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Cash Dividends

Cash Dividends

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Published by David Ofori-Atta

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Published by: David Ofori-Atta on Jun 18, 2012
Copyright:Attribution Non-commercial

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12/17/2014

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Cash dividendsNet income results from management's activities. The long-term effect of net income is anincrease in the company's resources and its sources of resources (stockholders' equity, retainedearnings). Corporations distribute to owners some of the resources generated by management(net income) in the form of cash dividends. A corporation's board of directors has theresponsibility for declaring cash dividends. If it determines the company should distribute cashdividends to owners, the board of directors declares a cash dividend. The board determines thedollar amount of the dividends and the date on which they will be paid. Because it takes time toidentify all the owners and distribute checks to them, dividends are paid several days or weeksafter they are declared. Assume a corporation's board of directors declares a $2,000 cash dividend on July 10, with thedividend to be paid on August 12. Show the effects on the company's resources and sources of resources.TotalResources =Sources of BorrowedResources +Sources of Owner InvestedResources +Sources of ManagementGeneratedResourcesAssets = Liabilities + Stockholders' Equity
 
+ $2,000 dividends payable + - $2,000  dividends The company's resources (assets) do not change as a result of the July 10 declaration of dividends because the cash will not be paid out until later (August 12). The company's sources of resources increase and decrease by the $2,000 dividends declared. Liabilities increase by $2,000because the company now owes its owners $2,000 more. Stockholders' equity decreases by$2,000 because the owners now have rights to $2,000 less of the company's resources. In effect,the owners have given up their ownership rights to $2,000 of the company's resources for $2,000of rights as creditors: the owners have become creditors. The decrease in stockholders' equity isshown as a decrease in sources of management generated resources because dividends, bydefinition, come out of those resources generated by management. Dividends are not returns toowners of some of the resources they invested in the corporation. Remembering that assets increase with debits and that debits must equal credits, prepare the journal entry to record the $2,000 cash dividend declaration.Date DescriptionPost.Ref. Debits CreditsJuly 10Dividends 2,000  Dividends Payable 2,000  Cash dividends declared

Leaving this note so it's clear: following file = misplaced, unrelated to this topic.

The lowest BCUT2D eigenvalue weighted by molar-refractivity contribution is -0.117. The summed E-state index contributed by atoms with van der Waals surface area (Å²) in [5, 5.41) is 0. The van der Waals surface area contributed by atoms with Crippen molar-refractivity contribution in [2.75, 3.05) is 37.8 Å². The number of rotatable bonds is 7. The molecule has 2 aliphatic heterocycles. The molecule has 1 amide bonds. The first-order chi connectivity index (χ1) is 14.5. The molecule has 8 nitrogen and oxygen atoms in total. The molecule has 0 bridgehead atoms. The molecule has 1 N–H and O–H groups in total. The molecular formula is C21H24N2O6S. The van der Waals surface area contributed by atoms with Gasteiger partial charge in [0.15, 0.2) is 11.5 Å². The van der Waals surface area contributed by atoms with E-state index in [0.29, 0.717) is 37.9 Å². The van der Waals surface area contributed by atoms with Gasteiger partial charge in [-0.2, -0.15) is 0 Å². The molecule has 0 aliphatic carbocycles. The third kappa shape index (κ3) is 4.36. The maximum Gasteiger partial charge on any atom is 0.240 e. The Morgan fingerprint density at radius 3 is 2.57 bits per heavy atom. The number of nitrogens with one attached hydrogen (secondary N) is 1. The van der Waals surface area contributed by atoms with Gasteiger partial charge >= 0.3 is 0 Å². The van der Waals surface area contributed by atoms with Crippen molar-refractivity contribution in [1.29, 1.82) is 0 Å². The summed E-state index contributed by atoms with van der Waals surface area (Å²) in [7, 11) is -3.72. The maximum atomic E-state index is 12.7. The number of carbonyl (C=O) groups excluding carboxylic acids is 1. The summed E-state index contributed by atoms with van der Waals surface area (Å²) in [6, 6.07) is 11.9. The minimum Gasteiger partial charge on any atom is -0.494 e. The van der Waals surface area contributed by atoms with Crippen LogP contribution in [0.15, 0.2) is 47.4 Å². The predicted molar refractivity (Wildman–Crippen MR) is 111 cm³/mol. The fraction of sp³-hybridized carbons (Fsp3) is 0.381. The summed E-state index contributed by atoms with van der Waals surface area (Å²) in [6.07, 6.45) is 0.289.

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On August 12, the corporation pays the $2,000 cash dividend declared on July 10. Show theeffects on the company's resources and sources of resources.TotalResources =Sources of BorrowedResources +Sources of Owner InvestedResources +Sources of ManagementGeneratedResourcesAssets = Liabilities + Stockholders' Equity
 
- $2,000 cash = - $2,000  dividends payable The cash dividend payment reduces the company's resources (assets) as the cash flows out toowners. The company's sources of resources (liabilities) decrease by $2,000 because thecompany no longer owes them the $2,000 once the dividends are paid. Remembering that assets increase with debits and that debits must equal credits, prepare the journal entry to record the $2,000 cash dividend payment.Date DescriptionPost.Ref. Debits CreditsAug. 12Dividends Payable 2,000  Cash 2,000  Cash dividends paid As a result of declaring and paying cash dividends, the company's resources and sources of resources both decreased by $2,000. While it is important to management to keep ownerssatisfied by giving them some of the resources generated by the company, cash dividends dodecrease the amount of resources managers will be able to use in the future. Corporations mustcontinually evaluate this need to pay owners versus the need to keep resources for managementto use in the future. Distributing cash dividendsIf a corporation has both preferred stockholders and commonstockholders, the distribution of cash dividends depends upon the number of shares of stock owned by the stockholders (called outstanding shares) and the preferences of the preferredstockholders. For example, consider a company with the contributed capital shown below.